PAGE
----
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    ABSTRACT: Variability in the chemistry of the upper stratosphere / lower mesosphere (USLM) region has been analyzed focusing on high latitudes during the boreal winter 2009 characterized by the strong sudden stratospheric warming (SSW) on 24 January. Data from Michelson Interferometer for Passive Atmospheric Sounding (MIPAS) aboard ENVISAT and the Microwave Limb Sounder (MLS) on Aura have been used to exemplify these changes. Record high (low) values of O3 and ClO (temperature and HCl) for the winters of 2005-2012, coupled with a simultaneous enhancement of ClONO2, have been observed in February 2009. This suggests that the very low temperatures favor a more effective ozone production and a greater O3/O ratio. The latter is the main factor controlling active chlorine partitioning. Increases of ClO lead to high ClONO2 concentrations in the upper stratosphere at high latitudes, where its photodissociation rate is smaller. Since this increase of ClONO2 happens at the expense of HCl, the region of high ClONO2 coincides roughly with the region of low HCl. Although this period was characterized by an elevated stratopause event, the investigated region was not influenced by the descent of mesospheric air rich in NOx. Some limited enhancements in NOx at ~1 hPa occurred at latitudes greater than 80° N after about 20 February but they became consistent only in March. Intrusion of mid-latitude air mostly occurred between the SSW and early February. Then, the sum of VMRs of ClONO2 + ClO + HCl remained approximately constant and close to the values of the other years. In contrast, it was up to 0.2 ppbv lower during the SSW period. These atypical chemical conditions occurred also in February 2006, but 2009 stands out for its long-lasting effects, which persisted until late March.
    Journal of Geophysical Research Atmospheres 09/2014; · 3.44 Impact Factor
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    ABSTRACT: Satellite measurements sample continuous fields of atmospheric constituents at discrete locations and times. However, insufficient or inhomogeneous sampling, if not taken into account, can result in inaccurate average estimates and even induce spurious features. We propose to characterize the spatio-temporal inhomogeneity of atmospheric measurements by a measure, which is a linear combination of the asymmetry and entropy of a sampling distribution. It is shown that this measure is related to the so-called sampling uncertainty, which occurs due to non-uniform sampling patterns. We have estimated the sampling uncertainty of zonal mean ozone profiles for six limb-viewing satellite instruments participating in the European Space Agency Ozone Climate Change Initiative project using the high-resolution ozone field simulated with the FinROSE chemistry-transport model. It is shown that the sampling uncertainty for the instruments with coarse sampling is not negligible and can be as large as a few percent. It is found that the standard deviation of the sampling uncertainty in the monthly zonal mean data allows for a simple parameterization in terms of the product of the standard deviation of natural variations and the proposed inhomogeneity measure. The focus of this work is the vertical ozone distributions measured by limb-viewing satellite instruments, but the developed methods can also be applied to different satellite, ground-based and in-situ measurements.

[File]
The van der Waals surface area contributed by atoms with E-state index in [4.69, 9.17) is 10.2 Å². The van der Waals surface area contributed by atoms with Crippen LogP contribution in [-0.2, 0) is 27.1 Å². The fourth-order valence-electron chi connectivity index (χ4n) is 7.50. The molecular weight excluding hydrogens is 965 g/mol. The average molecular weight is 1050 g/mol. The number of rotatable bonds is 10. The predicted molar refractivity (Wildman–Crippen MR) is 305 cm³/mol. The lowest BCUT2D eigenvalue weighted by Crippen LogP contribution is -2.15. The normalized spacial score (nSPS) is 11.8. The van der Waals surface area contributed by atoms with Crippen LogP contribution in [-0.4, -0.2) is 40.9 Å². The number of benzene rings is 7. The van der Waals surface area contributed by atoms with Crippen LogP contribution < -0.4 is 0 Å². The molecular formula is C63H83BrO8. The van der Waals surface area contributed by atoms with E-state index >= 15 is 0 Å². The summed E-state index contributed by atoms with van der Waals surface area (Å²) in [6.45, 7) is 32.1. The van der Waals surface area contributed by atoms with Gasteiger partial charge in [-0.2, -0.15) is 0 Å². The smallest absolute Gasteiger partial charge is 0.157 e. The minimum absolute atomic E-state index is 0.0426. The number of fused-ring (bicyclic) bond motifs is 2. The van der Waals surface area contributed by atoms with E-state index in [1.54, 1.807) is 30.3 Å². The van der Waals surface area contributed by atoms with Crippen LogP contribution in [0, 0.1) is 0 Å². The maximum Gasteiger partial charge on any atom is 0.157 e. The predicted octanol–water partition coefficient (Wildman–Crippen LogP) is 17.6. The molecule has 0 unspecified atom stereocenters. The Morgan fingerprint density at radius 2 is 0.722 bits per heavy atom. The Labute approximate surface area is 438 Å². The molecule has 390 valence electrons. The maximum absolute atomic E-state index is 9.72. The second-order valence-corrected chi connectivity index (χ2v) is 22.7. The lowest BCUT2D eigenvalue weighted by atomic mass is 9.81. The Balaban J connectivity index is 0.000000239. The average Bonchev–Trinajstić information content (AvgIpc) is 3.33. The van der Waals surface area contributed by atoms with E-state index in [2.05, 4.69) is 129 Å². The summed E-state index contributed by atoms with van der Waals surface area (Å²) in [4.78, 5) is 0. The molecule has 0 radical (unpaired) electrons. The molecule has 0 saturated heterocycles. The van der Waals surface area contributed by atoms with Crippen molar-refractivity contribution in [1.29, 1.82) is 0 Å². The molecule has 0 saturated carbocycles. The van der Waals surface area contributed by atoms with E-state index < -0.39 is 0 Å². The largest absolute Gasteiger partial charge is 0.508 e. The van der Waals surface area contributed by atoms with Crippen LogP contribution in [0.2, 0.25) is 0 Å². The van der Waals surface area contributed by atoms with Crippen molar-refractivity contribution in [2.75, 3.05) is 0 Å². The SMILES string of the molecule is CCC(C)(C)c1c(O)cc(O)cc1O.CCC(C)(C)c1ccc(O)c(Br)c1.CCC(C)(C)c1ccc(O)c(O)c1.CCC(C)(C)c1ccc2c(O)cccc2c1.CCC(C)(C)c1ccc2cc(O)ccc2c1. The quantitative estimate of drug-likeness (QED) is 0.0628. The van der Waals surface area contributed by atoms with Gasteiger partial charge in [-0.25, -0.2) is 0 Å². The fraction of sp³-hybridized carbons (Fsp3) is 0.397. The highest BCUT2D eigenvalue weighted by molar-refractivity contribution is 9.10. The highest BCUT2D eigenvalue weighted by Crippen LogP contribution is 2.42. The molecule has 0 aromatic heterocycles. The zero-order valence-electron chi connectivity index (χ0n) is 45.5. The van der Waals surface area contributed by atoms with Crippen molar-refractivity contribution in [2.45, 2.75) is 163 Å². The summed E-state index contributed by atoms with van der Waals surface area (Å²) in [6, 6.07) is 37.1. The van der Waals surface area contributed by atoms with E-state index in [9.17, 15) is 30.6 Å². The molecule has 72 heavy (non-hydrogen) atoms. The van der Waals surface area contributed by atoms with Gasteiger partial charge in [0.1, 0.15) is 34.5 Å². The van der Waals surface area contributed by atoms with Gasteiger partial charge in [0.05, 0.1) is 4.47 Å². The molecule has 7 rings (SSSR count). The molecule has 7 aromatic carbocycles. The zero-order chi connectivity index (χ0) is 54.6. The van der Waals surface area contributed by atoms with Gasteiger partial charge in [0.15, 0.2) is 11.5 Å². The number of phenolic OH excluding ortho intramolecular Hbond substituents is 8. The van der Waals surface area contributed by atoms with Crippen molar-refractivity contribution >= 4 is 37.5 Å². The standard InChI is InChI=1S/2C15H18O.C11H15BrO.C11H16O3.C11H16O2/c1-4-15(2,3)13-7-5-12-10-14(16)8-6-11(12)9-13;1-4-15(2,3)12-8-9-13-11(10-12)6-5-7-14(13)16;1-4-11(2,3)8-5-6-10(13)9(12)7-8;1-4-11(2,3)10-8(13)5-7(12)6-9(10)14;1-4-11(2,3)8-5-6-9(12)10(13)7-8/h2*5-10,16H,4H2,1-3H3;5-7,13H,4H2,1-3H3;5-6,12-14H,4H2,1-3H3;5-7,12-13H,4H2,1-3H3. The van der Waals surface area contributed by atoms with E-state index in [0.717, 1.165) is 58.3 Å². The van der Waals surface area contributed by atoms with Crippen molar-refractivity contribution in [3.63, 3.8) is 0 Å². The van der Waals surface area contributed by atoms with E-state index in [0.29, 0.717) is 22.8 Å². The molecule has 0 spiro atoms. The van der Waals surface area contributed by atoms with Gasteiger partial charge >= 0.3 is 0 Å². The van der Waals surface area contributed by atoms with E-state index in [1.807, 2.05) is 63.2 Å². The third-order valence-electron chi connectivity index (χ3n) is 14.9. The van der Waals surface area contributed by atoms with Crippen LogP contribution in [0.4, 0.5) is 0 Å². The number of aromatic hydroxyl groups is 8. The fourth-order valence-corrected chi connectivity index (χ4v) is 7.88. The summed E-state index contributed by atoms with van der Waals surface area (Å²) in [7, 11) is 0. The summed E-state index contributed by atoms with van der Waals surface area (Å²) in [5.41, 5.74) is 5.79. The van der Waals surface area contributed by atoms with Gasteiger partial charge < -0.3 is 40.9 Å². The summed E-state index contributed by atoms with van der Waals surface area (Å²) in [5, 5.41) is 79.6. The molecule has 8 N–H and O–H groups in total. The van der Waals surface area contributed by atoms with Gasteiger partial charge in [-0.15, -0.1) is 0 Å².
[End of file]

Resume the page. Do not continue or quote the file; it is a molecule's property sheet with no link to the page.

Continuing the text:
Atmospheric Measurement Techniques 06/2014; 7:1891-1900. · 3.21 Impact Factor
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    ABSTRACT: We present the first comprehensive intercomparison of currently available satellite ozone climatologies in the upper troposphere / lower stratosphere (UTLS) (300-70 hPa) as part of the Stratosphere-troposphere Processes and their Role in Climate (SPARC) Data Initiative. The Tropospheric Emission Spectrometer (TES) instrument is the only nadir-viewing instrument in this initiative, as well as the only instrument with a focus on tropospheric composition. We apply the TES observational operator to ozone climatologies from the more highly vertically resolved limb-viewing instruments. This minimizes the impact of differences in vertical resolution among the instruments and allows identification of systematic differences in the large-scale structure and variability of UTLS ozone. We find that the climatologies from most of the limb-viewing instruments show positive differences (ranging from 5 to 75%) with respect to TES in the tropical UTLS, and comparison to a “zonal mean” ozonesonde climatology indicates that these differences likely represent a positive bias for p ≤ 100 hPa. In the extratropics, there is good agreement among the climatologies regarding the timing and magnitude of the ozone seasonal cycle (differences in the peak-to-peak amplitude of <15%) when the TES observational operator is applied, as well as very consistent midlatitude interannual variability. The discrepancies in ozone temporal variability are larger in the tropics, with differences between the datasets of up to 55% in the seasonal cycle amplitude. However, the differences among the climatologies are everywhere much smaller than the range produced by current chemistry-climate models, indicating that the multiple-instrument ensemble is useful for quantitatively evaluating these models.